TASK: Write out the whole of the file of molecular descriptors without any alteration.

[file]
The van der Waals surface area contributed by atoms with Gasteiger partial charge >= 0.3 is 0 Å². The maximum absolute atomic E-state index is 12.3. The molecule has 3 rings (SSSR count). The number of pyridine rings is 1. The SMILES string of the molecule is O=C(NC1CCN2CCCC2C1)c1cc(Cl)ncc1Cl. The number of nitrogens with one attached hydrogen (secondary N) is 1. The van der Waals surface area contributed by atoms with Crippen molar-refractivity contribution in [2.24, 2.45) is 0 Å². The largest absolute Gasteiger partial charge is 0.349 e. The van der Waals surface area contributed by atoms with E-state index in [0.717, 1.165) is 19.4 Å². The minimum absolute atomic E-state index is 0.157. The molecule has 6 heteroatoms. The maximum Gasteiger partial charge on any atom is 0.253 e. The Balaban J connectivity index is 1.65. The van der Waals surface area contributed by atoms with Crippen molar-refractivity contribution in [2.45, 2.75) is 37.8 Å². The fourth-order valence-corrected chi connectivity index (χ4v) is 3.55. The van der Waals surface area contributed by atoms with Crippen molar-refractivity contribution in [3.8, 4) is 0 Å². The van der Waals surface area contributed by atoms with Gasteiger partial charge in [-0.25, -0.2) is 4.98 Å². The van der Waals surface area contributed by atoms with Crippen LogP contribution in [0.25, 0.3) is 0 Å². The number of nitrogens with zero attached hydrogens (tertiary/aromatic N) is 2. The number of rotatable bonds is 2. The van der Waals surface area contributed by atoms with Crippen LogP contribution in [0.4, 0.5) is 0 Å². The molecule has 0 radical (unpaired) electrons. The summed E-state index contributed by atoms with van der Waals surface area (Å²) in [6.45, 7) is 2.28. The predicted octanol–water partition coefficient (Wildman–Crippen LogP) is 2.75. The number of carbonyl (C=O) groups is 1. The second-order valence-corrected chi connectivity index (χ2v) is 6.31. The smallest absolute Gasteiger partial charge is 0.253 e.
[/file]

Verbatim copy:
The van der Waals surface area contributed by atoms with Gasteiger partial charge >= 0.3 is 0 Å². The maximum absolute atomic E-state index is 12.3. The molecule has 3 rings (SSSR count). The number of pyridine rings is 1. The SMILES string of the molecule is O=C(NC1CCN2CCCC2C1)c1cc(Cl)ncc1Cl. The number of nitrogens with one attached hydrogen (secondary N) is 1. The van der Waals surface area contributed by atoms with Crippen molar-refractivity contribution in [2.24, 2.45) is 0 Å². The largest absolute Gasteiger partial charge is 0.349 e. The van der Waals surface area contributed by atoms with E-state index in [0.717, 1.165) is 19.4 Å². The minimum absolute atomic E-state index is 0.157. The molecule has 6 heteroatoms. The maximum Gasteiger partial charge on any atom is 0.253 e. The Balaban J connectivity index is 1.65. The van der Waals surface area contributed by atoms with Crippen molar-refractivity contribution in [2.45, 2.75) is 37.8 Å². The fourth-order valence-corrected chi connectivity index (χ4v) is 3.55. The van der Waals surface area contributed by atoms with Crippen molar-refractivity contribution in [3.8, 4) is 0 Å². The van der Waals surface area contributed by atoms with Gasteiger partial charge in [-0.25, -0.2) is 4.98 Å². The van der Waals surface area contributed by atoms with Crippen LogP contribution in [0.25, 0.3) is 0 Å². The number of nitrogens with zero attached hydrogens (tertiary/aromatic N) is 2. The number of rotatable bonds is 2. The van der Waals surface area contributed by atoms with Crippen LogP contribution in [0.4, 0.5) is 0 Å². The molecule has 0 radical (unpaired) electrons. The summed E-state index contributed by atoms with van der Waals surface area (Å²) in [6.45, 7) is 2.28. The predicted octanol–water partition coefficient (Wildman–Crippen LogP) is 2.75. The number of carbonyl (C=O) groups is 1. The second-order valence-corrected chi connectivity index (χ2v) is 6.31. The smallest absolute Gasteiger partial charge is 0.253 e.